After the last presidential election, there were a lot of Vineyarders who felt traumatized. (See bit.ly/politicsmentalhealth.) Many responded by attending rallies, signing petitions, making charitable donations, turning off the news, and engaging in political actions. Many of those same former activists now find that political action leaves them feeling helpless, and have given up on it. Some news junkies are back to hours a day in front of the TV. Rather than jump-starting them into action, the news now leaves many people numb, blue, and withdrawn. When they feel overwhelmed, they find it harder to act and reason.
A particular challenge of the news these days is that it is so often unclear what is true, untrue, or distorted. Referencing research psychologist Daniel Gilbert, Maria Konnikova suggested in the January/February edition of Politico magazine that “when we are overwhelmed with false, or potentially false, statements, our brains pretty quickly become so overworked that we stop trying to sift through everything. It’s called cognitive load — our limited cognitive resources are overburdened … Eventually, without quite realizing it, our brains just give up trying to figure out what is true.”
If news exposure leaves us confused or consumed with anxiety, is it any wonder that more teenagers than ever are suffering from anxiety and depression? According to a survey by the American College Health Association, 61.9 percent of college students had felt overwhelming anxiety within the past 12 months. If repeated exposure to traumatic events on the news and social media leaves adults with increased anxiety, think about what the impact is on the developing brain. Because the adolescent brain is still developing, it is more excitable, and learns information with a prowess no longer available at older ages. What our children are learning is that their world is dangerous and frightening. The natural response is to find ways to zone out, to flee from reality, or to react with intense anger.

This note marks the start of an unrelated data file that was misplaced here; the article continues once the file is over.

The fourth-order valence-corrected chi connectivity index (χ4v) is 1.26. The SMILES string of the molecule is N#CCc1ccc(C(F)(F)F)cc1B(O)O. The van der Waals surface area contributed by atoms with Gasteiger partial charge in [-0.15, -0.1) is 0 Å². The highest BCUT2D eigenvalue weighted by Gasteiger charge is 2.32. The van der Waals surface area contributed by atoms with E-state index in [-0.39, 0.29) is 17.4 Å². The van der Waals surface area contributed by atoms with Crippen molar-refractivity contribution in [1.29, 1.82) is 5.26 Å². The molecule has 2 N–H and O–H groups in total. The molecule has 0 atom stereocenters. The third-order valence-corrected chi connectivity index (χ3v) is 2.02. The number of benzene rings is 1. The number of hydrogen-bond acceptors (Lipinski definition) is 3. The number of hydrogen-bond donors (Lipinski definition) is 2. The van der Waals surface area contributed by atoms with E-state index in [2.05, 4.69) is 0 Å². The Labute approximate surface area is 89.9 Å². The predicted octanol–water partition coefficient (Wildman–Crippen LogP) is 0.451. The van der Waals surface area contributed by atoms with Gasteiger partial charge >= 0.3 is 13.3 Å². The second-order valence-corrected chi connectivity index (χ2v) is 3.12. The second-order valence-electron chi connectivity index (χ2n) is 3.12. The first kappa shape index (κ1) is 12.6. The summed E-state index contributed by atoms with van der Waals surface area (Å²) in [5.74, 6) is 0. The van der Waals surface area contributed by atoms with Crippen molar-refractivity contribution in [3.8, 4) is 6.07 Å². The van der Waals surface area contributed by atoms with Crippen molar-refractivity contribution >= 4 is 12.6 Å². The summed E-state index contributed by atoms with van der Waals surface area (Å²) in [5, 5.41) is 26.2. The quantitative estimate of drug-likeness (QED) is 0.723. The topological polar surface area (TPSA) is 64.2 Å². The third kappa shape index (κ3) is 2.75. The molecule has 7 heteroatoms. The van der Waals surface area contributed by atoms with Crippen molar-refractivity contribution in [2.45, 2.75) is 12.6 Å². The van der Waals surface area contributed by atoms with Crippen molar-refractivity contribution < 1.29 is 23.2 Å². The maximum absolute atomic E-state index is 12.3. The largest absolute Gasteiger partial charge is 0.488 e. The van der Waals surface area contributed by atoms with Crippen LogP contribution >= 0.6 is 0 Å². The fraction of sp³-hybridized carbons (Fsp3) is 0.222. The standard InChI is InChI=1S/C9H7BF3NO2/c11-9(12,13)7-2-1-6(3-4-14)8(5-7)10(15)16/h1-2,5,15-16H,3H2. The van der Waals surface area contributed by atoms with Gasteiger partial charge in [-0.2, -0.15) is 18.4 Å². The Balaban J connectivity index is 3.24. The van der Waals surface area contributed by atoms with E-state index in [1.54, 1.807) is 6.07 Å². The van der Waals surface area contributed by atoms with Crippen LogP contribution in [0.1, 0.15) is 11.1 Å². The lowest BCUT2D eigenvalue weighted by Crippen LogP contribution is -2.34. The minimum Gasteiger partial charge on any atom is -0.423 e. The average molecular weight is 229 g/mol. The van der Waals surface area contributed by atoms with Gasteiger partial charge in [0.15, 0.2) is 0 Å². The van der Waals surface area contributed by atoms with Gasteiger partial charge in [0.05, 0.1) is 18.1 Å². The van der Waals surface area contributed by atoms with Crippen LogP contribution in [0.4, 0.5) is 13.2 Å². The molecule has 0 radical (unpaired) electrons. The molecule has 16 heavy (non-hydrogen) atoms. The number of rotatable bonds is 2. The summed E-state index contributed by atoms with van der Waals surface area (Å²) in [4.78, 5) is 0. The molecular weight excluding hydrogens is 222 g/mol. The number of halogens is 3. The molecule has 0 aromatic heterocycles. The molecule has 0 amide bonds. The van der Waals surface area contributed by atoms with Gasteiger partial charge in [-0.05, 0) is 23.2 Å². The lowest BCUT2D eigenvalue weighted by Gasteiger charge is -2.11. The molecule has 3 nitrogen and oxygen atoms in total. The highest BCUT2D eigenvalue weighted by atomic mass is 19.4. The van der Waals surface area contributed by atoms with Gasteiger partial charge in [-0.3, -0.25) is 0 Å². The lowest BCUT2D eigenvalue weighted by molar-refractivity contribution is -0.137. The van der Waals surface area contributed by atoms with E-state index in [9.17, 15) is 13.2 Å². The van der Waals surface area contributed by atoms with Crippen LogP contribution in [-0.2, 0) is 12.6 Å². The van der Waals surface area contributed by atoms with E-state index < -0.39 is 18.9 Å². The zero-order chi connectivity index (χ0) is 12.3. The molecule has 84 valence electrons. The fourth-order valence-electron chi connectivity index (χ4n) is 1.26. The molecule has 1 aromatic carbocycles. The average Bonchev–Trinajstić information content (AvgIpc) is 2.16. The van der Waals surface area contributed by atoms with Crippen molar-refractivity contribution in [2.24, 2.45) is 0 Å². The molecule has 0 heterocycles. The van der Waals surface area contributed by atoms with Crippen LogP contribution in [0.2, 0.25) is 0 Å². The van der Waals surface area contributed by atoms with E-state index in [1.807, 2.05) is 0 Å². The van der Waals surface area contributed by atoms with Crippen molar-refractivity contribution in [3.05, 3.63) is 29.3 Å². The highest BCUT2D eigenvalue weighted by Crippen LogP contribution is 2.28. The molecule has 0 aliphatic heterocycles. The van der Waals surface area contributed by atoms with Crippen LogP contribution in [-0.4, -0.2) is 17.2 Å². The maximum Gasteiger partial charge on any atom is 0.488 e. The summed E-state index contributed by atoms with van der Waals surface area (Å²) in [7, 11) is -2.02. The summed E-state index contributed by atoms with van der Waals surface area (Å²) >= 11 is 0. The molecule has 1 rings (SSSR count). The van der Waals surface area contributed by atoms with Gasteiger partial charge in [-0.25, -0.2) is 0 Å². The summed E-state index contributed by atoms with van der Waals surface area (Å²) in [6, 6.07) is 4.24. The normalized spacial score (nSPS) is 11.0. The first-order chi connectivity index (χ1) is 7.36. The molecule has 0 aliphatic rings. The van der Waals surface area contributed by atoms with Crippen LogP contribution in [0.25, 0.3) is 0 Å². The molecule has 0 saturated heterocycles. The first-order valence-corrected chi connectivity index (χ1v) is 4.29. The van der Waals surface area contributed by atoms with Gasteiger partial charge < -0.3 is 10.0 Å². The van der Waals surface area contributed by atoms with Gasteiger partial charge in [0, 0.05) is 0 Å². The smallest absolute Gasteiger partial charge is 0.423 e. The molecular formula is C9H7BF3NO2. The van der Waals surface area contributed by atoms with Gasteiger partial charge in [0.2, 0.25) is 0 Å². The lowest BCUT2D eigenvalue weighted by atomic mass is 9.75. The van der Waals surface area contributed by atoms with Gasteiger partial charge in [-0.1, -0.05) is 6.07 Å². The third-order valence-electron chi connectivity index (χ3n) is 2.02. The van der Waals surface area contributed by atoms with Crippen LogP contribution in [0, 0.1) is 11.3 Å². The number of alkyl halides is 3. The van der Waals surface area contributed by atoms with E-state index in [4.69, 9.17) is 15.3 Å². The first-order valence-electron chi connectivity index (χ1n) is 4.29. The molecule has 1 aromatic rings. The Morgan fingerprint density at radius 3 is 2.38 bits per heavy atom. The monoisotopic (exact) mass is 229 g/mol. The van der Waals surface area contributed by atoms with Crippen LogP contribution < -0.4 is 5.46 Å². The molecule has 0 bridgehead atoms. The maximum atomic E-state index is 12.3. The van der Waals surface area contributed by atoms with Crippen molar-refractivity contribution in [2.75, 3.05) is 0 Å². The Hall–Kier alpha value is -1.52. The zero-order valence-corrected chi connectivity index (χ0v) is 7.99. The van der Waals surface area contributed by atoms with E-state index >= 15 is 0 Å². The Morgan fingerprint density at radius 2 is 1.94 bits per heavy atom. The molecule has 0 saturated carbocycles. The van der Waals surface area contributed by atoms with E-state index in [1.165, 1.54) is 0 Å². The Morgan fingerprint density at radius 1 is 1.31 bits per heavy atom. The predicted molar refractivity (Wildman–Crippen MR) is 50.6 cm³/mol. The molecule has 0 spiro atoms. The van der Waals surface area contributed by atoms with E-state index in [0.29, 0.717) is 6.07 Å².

A 20-year-old told me that the news also leaves him worrying about his future, feeling guilty that he is not doing more to help, and suffering from shame that he is among the privileged who — for the moment at least — are buffered from much of the world’s suffering. At times he feels that his life lacks meaning, but he also told me that when he finds activities that are meaningful to him — that is, when he has a sense of purpose and impact, and feels valued — the power of the news to trouble him is muted. This is good advice for all of us. There is also plenty of evidence that engaging in intensive exercise and meditative activity clears the emotional baggage of the day. For most of the people I know on the Vineyard, communing with nature is also healing.
And of course, finding what level of news exposure is safe for you is essential. It may be that reading rather than watching the news will help. And when it feels overwhelming, stop. Research from the field of positive psychology tells us that when we focus on good news, it makes us more productive and successful at finding solutions to problems. Also, when we are focused on the positive, it positively infects the people around us.
It is important to know when to avoid too much negative preoccupation with the news, and break away from bad news mongering. Paradoxically, creating boundaries with news exposure will help us be more responsive to life’s risks and tragedies, rather than less.